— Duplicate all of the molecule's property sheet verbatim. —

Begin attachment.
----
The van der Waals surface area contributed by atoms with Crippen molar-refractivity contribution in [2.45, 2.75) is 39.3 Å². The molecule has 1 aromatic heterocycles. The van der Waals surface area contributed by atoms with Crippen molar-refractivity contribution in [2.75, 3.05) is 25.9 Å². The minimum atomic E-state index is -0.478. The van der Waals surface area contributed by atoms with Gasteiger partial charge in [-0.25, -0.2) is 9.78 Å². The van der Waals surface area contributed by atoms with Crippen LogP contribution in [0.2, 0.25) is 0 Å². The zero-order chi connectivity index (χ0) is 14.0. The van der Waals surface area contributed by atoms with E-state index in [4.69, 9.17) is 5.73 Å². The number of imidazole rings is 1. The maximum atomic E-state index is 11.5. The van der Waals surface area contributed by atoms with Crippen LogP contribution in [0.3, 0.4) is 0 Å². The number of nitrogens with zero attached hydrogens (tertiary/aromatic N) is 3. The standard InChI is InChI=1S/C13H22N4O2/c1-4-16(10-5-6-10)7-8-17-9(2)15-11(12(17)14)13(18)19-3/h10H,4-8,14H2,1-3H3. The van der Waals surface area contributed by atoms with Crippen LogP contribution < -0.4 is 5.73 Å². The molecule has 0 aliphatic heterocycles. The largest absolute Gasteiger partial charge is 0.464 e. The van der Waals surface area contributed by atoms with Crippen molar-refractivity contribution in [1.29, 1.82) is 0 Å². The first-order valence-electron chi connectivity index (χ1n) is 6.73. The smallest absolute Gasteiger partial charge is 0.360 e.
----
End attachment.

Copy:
The van der Waals surface area contributed by atoms with Crippen molar-refractivity contribution in [2.45, 2.75) is 39.3 Å². The molecule has 1 aromatic heterocycles. The van der Waals surface area contributed by atoms with Crippen molar-refractivity contribution in [2.75, 3.05) is 25.9 Å². The minimum atomic E-state index is -0.478. The van der Waals surface area contributed by atoms with Gasteiger partial charge in [-0.25, -0.2) is 9.78 Å². The van der Waals surface area contributed by atoms with Crippen LogP contribution in [0.2, 0.25) is 0 Å². The zero-order chi connectivity index (χ0) is 14.0. The van der Waals surface area contributed by atoms with E-state index in [4.69, 9.17) is 5.73 Å². The number of imidazole rings is 1. The maximum atomic E-state index is 11.5. The van der Waals surface area contributed by atoms with Crippen LogP contribution in [0.3, 0.4) is 0 Å². The number of nitrogens with zero attached hydrogens (tertiary/aromatic N) is 3. The standard InChI is InChI=1S/C13H22N4O2/c1-4-16(10-5-6-10)7-8-17-9(2)15-11(12(17)14)13(18)19-3/h10H,4-8,14H2,1-3H3. The van der Waals surface area contributed by atoms with Crippen LogP contribution < -0.4 is 5.73 Å². The molecule has 0 aliphatic heterocycles. The largest absolute Gasteiger partial charge is 0.464 e. The van der Waals surface area contributed by atoms with Crippen molar-refractivity contribution in [1.29, 1.82) is 0 Å². The first-order valence-electron chi connectivity index (χ1n) is 6.73. The smallest absolute Gasteiger partial charge is 0.360 e.